This man serves who he betta you know let's keep this we like to through this last year our working repertoire was so 75 this year I'm fraid it's margarine. I decided not to count this year. I've lost count of how many we've actually played but it's somewhere around 4 500 I think. Our scores come from composers publishers radio stations. They come from wherever people are writing. Reason is for the largest library of quartet music what I've heard of and it's the music of our time and it comes from all over the world. In
the east it's hard to say what amusing thing it might be a memory that somebody carries with him from the concert. I think ideally our task is to create a memorable musical experience as such. When the soon 3 Theatre Company asked us to do and original work with them first of all we thought it would just be plain fun and we knew it would be different. So we took the chance and my primary interest was to tried to incorporate the Kronos Quartet into the real weave of the composition.
So as you'll say there's a sense that they're always present either on film film within family or peer. They have here a sculpture at a certain point the instruments appear in an archaeological dig. So we've developed a method of actually using them structurally as characters in Magic Magic Eyes a play about the present nuclear danger set in the future.
Probably in some ways what were the last people to know what really happens on some of these large scale cooperation is because we're involved and in the center part of that. And so with was soon three. I don't feel that I've experienced the total effect. But that's not unusual and it's the person that really can experience the whole thing of course is that is the audience.
It was clear right away that the music of Monk was a quartet music. It didn't take us long at all to feel the the sound and the the sense of the music belonged in our in our repertoire. We could've recorded the monk and Evans albums without going to use foreign produced records of Monk and Evans in the 50s. He knew both of them personally very well and in the absence of the composers he was the most first hand information. What did you think of that. Yeah yeah yeah. You know I think it's getting awfully close. But you definitely know how to do it. At least one more time so let's come listen to it.
I think you have a tendency to be a little bit so too self-conscious about trying to sling forget that it's a jazz piece. In that sense just let it be what it needs to be. Round Midnight is beautiful but not pretty. And that's the whole paradox of Mark which of the few of you express that right then when you were young you're really getting the guts of that zone. Or I suppose I should say the composition. My vision is not like any other springboard that they've ever made and since the audience mug is not like any other jazz artist or composer that they ever made there's an other element of much there. Yes there are there were purists and there are purists out there that think that the funniest monk and the sound of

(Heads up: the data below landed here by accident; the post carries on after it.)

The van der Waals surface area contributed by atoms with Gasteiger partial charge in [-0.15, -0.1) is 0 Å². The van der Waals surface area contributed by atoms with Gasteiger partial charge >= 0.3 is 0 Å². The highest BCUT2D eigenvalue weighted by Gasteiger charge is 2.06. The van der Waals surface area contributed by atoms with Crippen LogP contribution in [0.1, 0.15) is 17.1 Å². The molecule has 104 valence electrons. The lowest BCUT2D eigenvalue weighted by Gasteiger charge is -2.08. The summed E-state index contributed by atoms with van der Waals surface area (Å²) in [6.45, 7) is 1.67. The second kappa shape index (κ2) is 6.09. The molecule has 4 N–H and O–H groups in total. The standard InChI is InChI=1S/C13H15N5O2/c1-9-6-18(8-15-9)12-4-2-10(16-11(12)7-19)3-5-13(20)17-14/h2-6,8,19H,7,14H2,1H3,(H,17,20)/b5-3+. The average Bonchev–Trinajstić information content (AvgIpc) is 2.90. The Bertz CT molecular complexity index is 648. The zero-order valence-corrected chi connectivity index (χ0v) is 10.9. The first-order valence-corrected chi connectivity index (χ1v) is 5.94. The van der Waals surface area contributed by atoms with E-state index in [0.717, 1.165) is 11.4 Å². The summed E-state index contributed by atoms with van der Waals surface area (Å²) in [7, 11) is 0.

of Cronos perhaps don't belong together. I think there was a lot more trouble with the purists from my world than the purists from David's and the the jazz purists were I think on the whole far more easily offended by this marriage than anybody else. I mean there are certain particular standards in jazz particular dumb standards like strings don't swing and things like that. I will admit that we have created some converts as we've gone along.
It's weird to me. I mean need to take a close look at some point looks like there may have been some warm damage to one point but you may want to keep traveling as hard on my checklist is closed. But after all my instrument is 200 years older than I am I would need to look at it OK. Brownie in life. So what was that there was a problem with the concert for Florida. Kansas City we're on the road two hundred days last year. That's a long time to build a road in the way for your family. It's a it's a hard adjustment. I mean I don't know what day to go where you know we should really choose programs and wait. Oh right. That's Jack Question for you because I like having to wait six hours. Right right right so the money because we're taking the grades you know that seems like it might be